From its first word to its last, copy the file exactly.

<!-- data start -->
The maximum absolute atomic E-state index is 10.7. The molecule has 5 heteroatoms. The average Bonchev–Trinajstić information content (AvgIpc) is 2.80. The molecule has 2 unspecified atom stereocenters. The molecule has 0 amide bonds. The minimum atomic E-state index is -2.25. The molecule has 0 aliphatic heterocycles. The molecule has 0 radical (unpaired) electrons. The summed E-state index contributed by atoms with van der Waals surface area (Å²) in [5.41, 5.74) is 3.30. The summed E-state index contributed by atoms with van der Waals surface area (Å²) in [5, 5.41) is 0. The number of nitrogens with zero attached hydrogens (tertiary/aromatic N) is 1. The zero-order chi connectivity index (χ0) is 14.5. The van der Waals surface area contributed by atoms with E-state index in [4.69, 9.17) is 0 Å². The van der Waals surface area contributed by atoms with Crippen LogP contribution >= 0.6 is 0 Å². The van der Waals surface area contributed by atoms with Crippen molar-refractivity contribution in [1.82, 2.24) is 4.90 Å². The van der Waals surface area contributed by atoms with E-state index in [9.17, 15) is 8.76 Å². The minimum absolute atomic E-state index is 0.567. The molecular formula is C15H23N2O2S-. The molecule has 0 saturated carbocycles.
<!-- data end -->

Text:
The maximum absolute atomic E-state index is 10.7. The molecule has 5 heteroatoms. The average Bonchev–Trinajstić information content (AvgIpc) is 2.80. The molecule has 2 unspecified atom stereocenters. The molecule has 0 amide bonds. The minimum atomic E-state index is -2.25. The molecule has 0 aliphatic heterocycles. The molecule has 0 radical (unpaired) electrons. The summed E-state index contributed by atoms with van der Waals surface area (Å²) in [5.41, 5.74) is 3.30. The summed E-state index contributed by atoms with van der Waals surface area (Å²) in [5, 5.41) is 0. The number of nitrogens with zero attached hydrogens (tertiary/aromatic N) is 1. The zero-order chi connectivity index (χ0) is 14.5. The van der Waals surface area contributed by atoms with E-state index in [4.69, 9.17) is 0 Å². The van der Waals surface area contributed by atoms with Crippen LogP contribution >= 0.6 is 0 Å². The van der Waals surface area contributed by atoms with Crippen molar-refractivity contribution in [1.82, 2.24) is 4.90 Å². The van der Waals surface area contributed by atoms with E-state index in [9.17, 15) is 8.76 Å². The minimum absolute atomic E-state index is 0.567. The molecular formula is C15H23N2O2S-. The molecule has 0 saturated carbocycles.